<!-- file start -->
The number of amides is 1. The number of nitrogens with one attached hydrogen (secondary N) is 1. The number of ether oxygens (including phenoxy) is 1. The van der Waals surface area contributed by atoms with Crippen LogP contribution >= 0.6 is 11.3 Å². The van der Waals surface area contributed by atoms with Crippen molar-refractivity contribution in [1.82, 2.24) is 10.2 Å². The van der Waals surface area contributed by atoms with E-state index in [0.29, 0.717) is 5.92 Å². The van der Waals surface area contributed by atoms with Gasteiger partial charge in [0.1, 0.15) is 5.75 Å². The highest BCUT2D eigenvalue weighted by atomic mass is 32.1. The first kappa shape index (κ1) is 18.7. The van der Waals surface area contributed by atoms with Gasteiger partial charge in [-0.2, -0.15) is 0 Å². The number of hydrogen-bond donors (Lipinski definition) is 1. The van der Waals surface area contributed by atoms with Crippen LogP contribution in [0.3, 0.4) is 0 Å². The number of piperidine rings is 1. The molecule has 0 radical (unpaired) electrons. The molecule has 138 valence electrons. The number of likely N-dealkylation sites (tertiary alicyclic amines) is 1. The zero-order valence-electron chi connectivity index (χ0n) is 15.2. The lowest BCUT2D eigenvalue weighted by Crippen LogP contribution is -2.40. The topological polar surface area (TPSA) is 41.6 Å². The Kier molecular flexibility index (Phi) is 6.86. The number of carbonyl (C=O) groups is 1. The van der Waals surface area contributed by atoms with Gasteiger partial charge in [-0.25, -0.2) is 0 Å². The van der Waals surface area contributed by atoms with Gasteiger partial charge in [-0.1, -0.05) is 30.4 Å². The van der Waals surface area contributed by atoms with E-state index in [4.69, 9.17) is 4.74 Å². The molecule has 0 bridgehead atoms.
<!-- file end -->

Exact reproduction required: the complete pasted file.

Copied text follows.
The number of amides is 1. The number of nitrogens with one attached hydrogen (secondary N) is 1. The number of ether oxygens (including phenoxy) is 1. The van der Waals surface area contributed by atoms with Crippen LogP contribution >= 0.6 is 11.3 Å². The van der Waals surface area contributed by atoms with Crippen molar-refractivity contribution in [1.82, 2.24) is 10.2 Å². The van der Waals surface area contributed by atoms with E-state index in [0.29, 0.717) is 5.92 Å². The van der Waals surface area contributed by atoms with Gasteiger partial charge in [0.1, 0.15) is 5.75 Å². The highest BCUT2D eigenvalue weighted by atomic mass is 32.1. The first kappa shape index (κ1) is 18.7. The van der Waals surface area contributed by atoms with Gasteiger partial charge in [-0.2, -0.15) is 0 Å². The number of hydrogen-bond donors (Lipinski definition) is 1. The van der Waals surface area contributed by atoms with Crippen LogP contribution in [0.3, 0.4) is 0 Å². The number of piperidine rings is 1. The molecule has 0 radical (unpaired) electrons. The molecule has 138 valence electrons. The number of likely N-dealkylation sites (tertiary alicyclic amines) is 1. The zero-order valence-electron chi connectivity index (χ0n) is 15.2. The lowest BCUT2D eigenvalue weighted by Crippen LogP contribution is -2.40. The topological polar surface area (TPSA) is 41.6 Å². The Kier molecular flexibility index (Phi) is 6.86. The number of carbonyl (C=O) groups is 1. The van der Waals surface area contributed by atoms with Gasteiger partial charge in [-0.25, -0.2) is 0 Å². The van der Waals surface area contributed by atoms with Gasteiger partial charge in [-0.1, -0.05) is 30.4 Å². The van der Waals surface area contributed by atoms with E-state index in [4.69, 9.17) is 4.74 Å². The molecule has 0 bridgehead atoms.